Leg-crossing: incidence and inheritance

Neuropsychologia. 1994 Jun;32(6):747-50. doi: 10.1016/0028-3932(94)90034-5.


Leg-crossing refers to the preferential tendency for individuals to sit with one leg crossed over the other. In this study about 62% of the population are right leg-crossers, 26% are left leg-crossers, and the remaining 12% report that they have no preference or are indifferent. Familial data suggest that leg-crossing may be under genetic control: although the data do not fit any straightforward recessive or dominant Mendelian model, they are compatible with the type of model invoking fluctuating asymmetry which has been used to explain the inheritance of handedness, hand-clasping and arm-folding.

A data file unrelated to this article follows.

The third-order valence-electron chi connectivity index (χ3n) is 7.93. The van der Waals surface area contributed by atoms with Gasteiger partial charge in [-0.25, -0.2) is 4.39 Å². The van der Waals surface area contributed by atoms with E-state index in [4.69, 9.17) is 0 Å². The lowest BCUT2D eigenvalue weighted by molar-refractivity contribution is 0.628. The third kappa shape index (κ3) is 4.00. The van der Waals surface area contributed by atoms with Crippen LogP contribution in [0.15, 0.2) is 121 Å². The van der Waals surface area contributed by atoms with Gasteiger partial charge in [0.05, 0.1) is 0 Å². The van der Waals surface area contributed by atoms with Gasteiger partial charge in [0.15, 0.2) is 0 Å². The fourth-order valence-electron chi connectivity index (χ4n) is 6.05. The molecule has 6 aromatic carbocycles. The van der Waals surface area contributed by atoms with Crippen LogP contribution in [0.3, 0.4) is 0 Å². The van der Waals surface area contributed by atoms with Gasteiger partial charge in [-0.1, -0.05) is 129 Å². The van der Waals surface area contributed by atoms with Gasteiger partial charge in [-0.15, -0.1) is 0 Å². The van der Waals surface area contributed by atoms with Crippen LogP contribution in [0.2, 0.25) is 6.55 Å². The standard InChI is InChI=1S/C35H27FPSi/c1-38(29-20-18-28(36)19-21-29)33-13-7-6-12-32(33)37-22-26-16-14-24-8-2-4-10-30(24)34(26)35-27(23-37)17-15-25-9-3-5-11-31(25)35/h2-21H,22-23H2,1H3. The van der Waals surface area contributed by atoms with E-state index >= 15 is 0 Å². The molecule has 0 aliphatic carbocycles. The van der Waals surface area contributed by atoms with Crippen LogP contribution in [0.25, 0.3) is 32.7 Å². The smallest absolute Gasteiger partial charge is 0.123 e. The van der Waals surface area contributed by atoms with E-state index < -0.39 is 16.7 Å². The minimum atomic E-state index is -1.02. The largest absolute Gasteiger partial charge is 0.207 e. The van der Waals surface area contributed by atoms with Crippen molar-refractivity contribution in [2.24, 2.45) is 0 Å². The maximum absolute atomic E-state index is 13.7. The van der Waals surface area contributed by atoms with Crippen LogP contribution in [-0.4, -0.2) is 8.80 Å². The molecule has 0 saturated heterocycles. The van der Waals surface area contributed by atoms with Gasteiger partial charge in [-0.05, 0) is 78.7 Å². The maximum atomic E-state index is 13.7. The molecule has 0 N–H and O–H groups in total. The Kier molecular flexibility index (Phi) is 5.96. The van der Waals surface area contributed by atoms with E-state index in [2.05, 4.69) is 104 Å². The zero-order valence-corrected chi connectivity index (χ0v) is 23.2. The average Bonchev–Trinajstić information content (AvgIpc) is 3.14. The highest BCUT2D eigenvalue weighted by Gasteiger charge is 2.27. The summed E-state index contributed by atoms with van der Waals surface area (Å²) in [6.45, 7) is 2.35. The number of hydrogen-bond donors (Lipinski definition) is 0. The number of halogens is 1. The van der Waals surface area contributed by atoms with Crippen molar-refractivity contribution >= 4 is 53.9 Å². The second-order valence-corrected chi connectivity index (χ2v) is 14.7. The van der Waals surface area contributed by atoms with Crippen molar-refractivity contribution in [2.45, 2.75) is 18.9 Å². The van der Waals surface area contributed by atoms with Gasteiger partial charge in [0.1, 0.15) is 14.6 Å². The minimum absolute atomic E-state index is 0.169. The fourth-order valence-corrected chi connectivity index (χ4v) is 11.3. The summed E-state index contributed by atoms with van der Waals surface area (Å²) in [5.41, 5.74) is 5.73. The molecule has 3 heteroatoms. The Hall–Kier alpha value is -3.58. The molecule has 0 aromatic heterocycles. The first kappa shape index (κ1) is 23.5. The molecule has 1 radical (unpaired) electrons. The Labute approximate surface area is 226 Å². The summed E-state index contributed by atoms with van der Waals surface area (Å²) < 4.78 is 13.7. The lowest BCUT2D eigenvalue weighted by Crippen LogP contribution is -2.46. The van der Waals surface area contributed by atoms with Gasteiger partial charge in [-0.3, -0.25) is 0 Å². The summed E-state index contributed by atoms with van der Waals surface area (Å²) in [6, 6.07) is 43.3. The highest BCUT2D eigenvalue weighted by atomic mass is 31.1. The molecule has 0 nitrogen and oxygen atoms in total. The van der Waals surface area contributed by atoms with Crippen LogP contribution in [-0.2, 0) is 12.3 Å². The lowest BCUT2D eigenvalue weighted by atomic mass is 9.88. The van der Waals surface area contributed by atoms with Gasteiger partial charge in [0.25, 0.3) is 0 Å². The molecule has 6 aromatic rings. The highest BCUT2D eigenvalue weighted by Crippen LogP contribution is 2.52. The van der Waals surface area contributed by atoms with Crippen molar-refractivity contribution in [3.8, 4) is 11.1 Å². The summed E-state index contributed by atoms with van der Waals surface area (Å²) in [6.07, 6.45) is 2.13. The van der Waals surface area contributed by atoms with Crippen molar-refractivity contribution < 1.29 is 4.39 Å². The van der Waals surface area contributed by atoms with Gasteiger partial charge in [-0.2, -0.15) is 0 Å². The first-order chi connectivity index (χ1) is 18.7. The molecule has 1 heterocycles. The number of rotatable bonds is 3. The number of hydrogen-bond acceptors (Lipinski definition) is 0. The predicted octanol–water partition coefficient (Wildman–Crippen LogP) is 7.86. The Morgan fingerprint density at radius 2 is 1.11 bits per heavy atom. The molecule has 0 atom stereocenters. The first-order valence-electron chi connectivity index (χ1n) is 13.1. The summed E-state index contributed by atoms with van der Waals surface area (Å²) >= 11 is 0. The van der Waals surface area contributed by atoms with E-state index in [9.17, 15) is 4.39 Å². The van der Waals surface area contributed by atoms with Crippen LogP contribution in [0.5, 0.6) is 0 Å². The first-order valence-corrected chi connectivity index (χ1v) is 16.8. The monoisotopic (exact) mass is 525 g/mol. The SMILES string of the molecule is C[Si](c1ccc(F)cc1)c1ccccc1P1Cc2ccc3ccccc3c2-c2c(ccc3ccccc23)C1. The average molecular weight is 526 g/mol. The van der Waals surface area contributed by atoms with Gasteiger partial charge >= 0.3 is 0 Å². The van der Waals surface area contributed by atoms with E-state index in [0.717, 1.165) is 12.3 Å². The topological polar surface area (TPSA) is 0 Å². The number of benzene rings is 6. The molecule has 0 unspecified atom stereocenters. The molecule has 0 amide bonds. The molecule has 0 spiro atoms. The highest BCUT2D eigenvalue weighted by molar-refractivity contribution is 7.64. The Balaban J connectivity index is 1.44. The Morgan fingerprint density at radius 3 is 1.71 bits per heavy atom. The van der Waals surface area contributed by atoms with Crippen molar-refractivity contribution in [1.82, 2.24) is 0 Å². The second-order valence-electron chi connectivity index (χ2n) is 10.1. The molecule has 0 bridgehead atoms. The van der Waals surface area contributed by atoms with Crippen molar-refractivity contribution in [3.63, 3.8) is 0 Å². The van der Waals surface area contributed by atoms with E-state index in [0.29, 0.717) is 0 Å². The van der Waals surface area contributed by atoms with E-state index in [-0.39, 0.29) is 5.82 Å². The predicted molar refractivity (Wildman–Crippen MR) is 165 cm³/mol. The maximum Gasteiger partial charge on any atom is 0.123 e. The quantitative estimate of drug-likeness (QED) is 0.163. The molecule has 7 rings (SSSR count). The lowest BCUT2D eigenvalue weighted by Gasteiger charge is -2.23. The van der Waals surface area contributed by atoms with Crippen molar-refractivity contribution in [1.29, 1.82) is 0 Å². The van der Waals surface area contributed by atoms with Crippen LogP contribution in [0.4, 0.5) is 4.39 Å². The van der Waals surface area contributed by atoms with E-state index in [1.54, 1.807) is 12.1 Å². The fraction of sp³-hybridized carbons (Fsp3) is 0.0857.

MeSH terms

  • Adult
  • Aged
  • Female
  • Functional Laterality / genetics
  • Functional Laterality / physiology*
  • Humans
  • Leg / physiology*
  • Male
  • Middle Aged
  • Posture / physiology